I Don’t Trust “Real Democrats,” And Neither Should You
Protesters converge on Senator Chuck Schumer's Park Slope home on January 31, 2017 to protest his votes in favor of Turmp's cabinet picks.
Scott Lynch for The Village Voice
With Donald Trump in the White House and ICE agents lurking around New York City courthouses gearing up for body-snatching season, this might be a good moment to reflect on how we got here.
I got here when my pregnant mom rode into this country in the trunk of a car. A Colombian-born social worker who worked with Bolivian miners during a brutal dictatorship, she, like many others, wanted a better life. She came up through Central America until she paid "coyote" smugglers a few thousand dollars in exchange for the American dream. A few months later, she brought me to New York.
The first time I was stopped by a cop I was 12 years old. A few of us got patted down behind a basketball court. No one asked why. It's part of life when you're Black or Latino in New York.
As we got older, my friends and I started getting caught with nickel bags of weed. The stakes got higher (pardon the pun). When I was 19, a cop wrote me a $50 summons after I spit in the subway. He kept me there for 20 minutes, making me late for my soul-sucking, minimum wage job at CVS.
For my mom, who went from a professional career to cleaning houses in Manhattan, her constant fear was that immigration agents would kick in the door, Biggie-style. She was looking over her shoulder for ICE while I was looking over my shoulder for the NYPD.
In 1994, the year of that first stop, NYPD Commissioner Bill Bratton and Mayor Rudy Giuliani rolled out Broken Windows. Vendors, squeegee men and the homeless got hit hardest. Giuliani, a Republican, was helped by an infusion of extra cops thanks to the Safe City Safe Streets program of his Democratic predecessor, David Dinkins. Nationally, a Democratic majority in congress pushed the 1994 Crime Bill to the desk of President Bill Clinton, a Democrat, who signed it into law.
In college, I read about the Broken Windows theory of policing. It made a ton of sense: I was the broken window, and cops were going to keep breaking me forever.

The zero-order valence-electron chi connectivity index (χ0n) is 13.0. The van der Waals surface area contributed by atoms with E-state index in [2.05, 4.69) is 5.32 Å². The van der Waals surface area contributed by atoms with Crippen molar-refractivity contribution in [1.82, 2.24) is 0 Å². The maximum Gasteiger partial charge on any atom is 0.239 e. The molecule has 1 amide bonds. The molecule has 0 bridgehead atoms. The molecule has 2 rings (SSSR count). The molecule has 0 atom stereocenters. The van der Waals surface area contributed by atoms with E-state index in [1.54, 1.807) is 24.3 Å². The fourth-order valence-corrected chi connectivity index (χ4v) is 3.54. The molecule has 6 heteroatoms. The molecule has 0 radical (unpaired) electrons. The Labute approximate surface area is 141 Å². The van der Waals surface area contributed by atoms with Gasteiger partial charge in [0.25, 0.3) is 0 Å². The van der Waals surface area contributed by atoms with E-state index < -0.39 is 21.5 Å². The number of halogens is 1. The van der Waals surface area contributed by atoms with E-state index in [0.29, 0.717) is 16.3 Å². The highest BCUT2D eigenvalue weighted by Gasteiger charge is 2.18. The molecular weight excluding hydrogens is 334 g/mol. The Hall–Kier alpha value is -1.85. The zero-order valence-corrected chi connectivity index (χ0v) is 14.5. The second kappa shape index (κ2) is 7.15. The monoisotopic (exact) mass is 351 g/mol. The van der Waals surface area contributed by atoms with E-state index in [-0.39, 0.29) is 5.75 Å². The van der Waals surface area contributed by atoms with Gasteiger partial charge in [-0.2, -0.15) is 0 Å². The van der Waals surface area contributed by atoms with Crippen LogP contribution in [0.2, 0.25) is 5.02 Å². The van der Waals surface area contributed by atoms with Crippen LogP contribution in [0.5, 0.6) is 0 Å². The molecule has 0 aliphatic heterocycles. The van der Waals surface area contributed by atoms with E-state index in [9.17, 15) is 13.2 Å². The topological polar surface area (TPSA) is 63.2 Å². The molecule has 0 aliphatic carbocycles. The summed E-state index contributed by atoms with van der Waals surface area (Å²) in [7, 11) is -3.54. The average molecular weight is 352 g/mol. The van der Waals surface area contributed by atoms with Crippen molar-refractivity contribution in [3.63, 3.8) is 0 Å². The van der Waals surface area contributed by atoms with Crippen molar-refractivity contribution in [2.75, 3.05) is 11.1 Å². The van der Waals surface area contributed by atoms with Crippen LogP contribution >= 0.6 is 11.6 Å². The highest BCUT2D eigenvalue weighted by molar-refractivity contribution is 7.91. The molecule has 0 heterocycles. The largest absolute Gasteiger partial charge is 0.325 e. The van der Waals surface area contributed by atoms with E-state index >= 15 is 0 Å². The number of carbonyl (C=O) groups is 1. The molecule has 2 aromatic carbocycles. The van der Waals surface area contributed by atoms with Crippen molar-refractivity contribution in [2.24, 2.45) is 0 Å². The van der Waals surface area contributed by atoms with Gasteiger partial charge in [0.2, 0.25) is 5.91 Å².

The policy brought cops down on our necks for every transgression or sign of “disorder,” hitting us with arrests and court dates. The '94 crime bill added thousands of cops and prisons across America as the Clintons talked about "super-predators" and both sides of the aisle cheered.
Republicans and Democrats built the police state.
In 2014, Bill de Blasio, our first Democratic mayor since Dinkins, brought back Bratton and re-embraced Broken Windows. We protested, of course, confronting local politicians, all Democrats.
When Eric Garner was killed by a Staten Island cop, groups started organizing, in part, to end Broken Windows. We crashed Mayor de Blasio's fundraisers and shut down the City Council in 2016 when they thought it was a good idea to add nearly 1,300 cops to the NYPD. Those extra cops, particularly the new anti-protest Strategic Response Group, now harass protesters who consistently honor the lives of those who've been killed by the police.
We've been at war with these Democrats for a few years. So when another group of protesters showed up outside a forum on Broken Windows this month to protest a Brooklyn State Senator, Jesse Hamilton, to tell him to get in line with establishment Democrats in Albany, you can imagine how hard my palm hit my face. The protesters, most of whom, though not all, were white, say a breakaway group of Democrats, known as the Independent Democratic Conference (IDC), should realign with the party. Hamilton is one of them.
Anti-IDC protesters outside Brooklyn State Senator Jesse Hamilton's meeting in Sunset Park last week.
J.B. Nicholas for The Village Voice
Let me just say that I don't know Hamilton. Apparently, he's taken on a position against Broken Windows, maybe to deflect from the criticism being thrown his way. I could be cynical about that, but I was much more annoyed with these protesters.